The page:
Does anyone have any good double storey designs for dual living homes on a block that is just over 15m wide and 40 deep?
House plans are protected by copyright by the original creator. Architects and building designers make a living by creating designs. I don't give work that I have completed for my clients to other people.
Have a read of this excellent article about using house plans that are found online: https://undercoverarchitect.com/can-you-use-a-floorplan-you-find-online/
You would be better off engaging a designer to create an individual design for your site and needs to ensure it complies with your council's requirements, and that also takes advantage of the orientation, and any views.
A tailor-made suit is always a better fit than an off-the-rack suit that has been adjusted to fit.
Best of luck with your research,
Dr Retro House Calls
Can/would you supply any more details, aspect, climate, and by dual living you mean accommodating 2 generations of family and not selling,
Houzz is extremely lucky to have an amazing contributor who draws floor plans which can take many hours and at no cost to you. You will find this very helpful being able to make a joint effort and also allowing you to see how furniture will fit cheers
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Hi audrey67, should also have asked for front and side set backs which are allowed by your council
I would suggest you start looking at the volume builders floor plans and see if you can find one that is suitable and have them construct it. Very cost effective if the site is straightforward.
If the site and council area is complex then you'll need to engage a professional designer, architect, building designer or a design focussed draftsman. The more complex and difficult the more you'll need an architect to assist.
I can see some sense in what MD is suggesting re the volume builders, but you could also work with Clever Houzzers to "Mock up" a floorplan to what you would like to see in this building. This will save you a lot of money and when you think you have what you like you can then take these drawings to a Drafts person to finalize and deal with council. Why don't you try, don't be afraid to give it ago, we're here to offer our help.
I would start not from floorplans but from what control plan applies to you site first.Otherwise you will be wasting a lot of time going nowhere
Thanks for the comments everyone. They are all good advice. Who is the best person to engage with respect to what can and cannot be built on my property and where the building can and cannot be built on the block. I am in Brisbane city council, but my block is classed as Low Density. It is on 607square metres. People around the corner from me live in a duplex on 540sqm block. I have both a 200mm stormwater pipe running across my property and also at the back, a sewer pit. Therefore, there will be some restrictions, but not unsurmountable ones. I have been told by the people in the duplex who has also just build a duplex, that I would be able to build dual living on my block, My nephew has also said that he would be keen to rent the second duplex from me, if I were to live in one. I don't intend to sell the property ever if I can help it and so I would probably remaining living in one of the accommodation. The place has nice view at the back which is South. Has North aspect at the front. New neighbours are currently building a huge house on the East side which has 6 metres of it being built on the boundary fence and their house will have a 4.5 metre setback. The suburb is a changing one and is 5km from the city. I don't intend to progress this project for another 5 years, but would like to do all of the research, cost estimations, now to determine whether it is even worthwhile doing. I wouldn't be surprised if by then, the zoning had changed even if, for now, the site is only low Res A building. I can interpret most of the BCC codes etc, but I would prefer to engage a professional for this early stage to get a big picture idea of what is possible. I have seen a lot of companies that have dual living house plans, but they are all lowset and because I have a highset postwar house on one side and a huge modern brick and rendered double storey box going on the East side, then I don't want a lowset that loses all the nice breezes that I get now. I may lose them anyway when the new house is built, but I have had a little house before in between two double storeys and a lot of breeze and privacy is lost.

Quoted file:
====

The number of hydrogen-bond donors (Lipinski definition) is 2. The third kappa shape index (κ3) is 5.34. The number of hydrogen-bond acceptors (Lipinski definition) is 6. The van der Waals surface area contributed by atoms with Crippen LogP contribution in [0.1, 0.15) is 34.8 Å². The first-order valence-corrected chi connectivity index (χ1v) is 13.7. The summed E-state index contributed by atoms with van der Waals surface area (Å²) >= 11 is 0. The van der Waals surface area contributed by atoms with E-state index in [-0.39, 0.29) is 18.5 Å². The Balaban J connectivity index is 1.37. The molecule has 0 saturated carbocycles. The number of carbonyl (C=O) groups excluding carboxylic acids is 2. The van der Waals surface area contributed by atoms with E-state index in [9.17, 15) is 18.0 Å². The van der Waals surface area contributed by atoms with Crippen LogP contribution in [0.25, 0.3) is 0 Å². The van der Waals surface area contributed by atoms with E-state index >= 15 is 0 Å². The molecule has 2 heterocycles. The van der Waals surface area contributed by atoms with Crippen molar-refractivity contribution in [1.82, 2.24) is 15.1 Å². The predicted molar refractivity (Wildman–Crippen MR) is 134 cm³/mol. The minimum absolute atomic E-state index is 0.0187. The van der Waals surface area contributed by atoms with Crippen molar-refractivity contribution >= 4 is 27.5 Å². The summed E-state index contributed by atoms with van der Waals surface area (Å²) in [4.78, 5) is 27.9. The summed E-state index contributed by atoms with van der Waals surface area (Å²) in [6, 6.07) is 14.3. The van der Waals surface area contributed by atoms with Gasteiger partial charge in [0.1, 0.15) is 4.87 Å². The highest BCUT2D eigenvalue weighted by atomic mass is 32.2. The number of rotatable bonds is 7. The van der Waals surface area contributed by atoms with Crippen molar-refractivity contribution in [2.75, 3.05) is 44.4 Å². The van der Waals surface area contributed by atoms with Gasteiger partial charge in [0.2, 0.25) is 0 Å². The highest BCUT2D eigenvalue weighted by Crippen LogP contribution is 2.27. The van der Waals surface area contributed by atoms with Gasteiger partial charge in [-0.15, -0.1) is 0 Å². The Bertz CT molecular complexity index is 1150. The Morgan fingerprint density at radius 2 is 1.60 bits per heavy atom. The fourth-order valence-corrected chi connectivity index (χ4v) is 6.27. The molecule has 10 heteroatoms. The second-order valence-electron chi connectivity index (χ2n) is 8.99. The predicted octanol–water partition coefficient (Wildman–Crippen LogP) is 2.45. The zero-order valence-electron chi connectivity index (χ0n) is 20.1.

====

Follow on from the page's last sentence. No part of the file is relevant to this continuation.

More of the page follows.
You'll need to engage a professional design consultant, architect, building designer or a design focussed draftsman. Choose one that has local knowledge and has experience with dual occupancy.
Hi Audrey, I'm in NSW so things might be a little different however, your local Council should have a duty planner, or you should be able to make an appointment with a planner to discuss your plans. This will give you a general idea of what is possible and best of all, it's free!
Go to the Brisbane city council. Meet with a person from their residential planning and building department. They will give you the rules, regulations, set backs required for your home, with your size block. Then you have knowledge to take to a professional. Have a read of https://www.brisbane.qld.gov.au/planning-and-building/do-i-need-approval/residential-projects/dwellings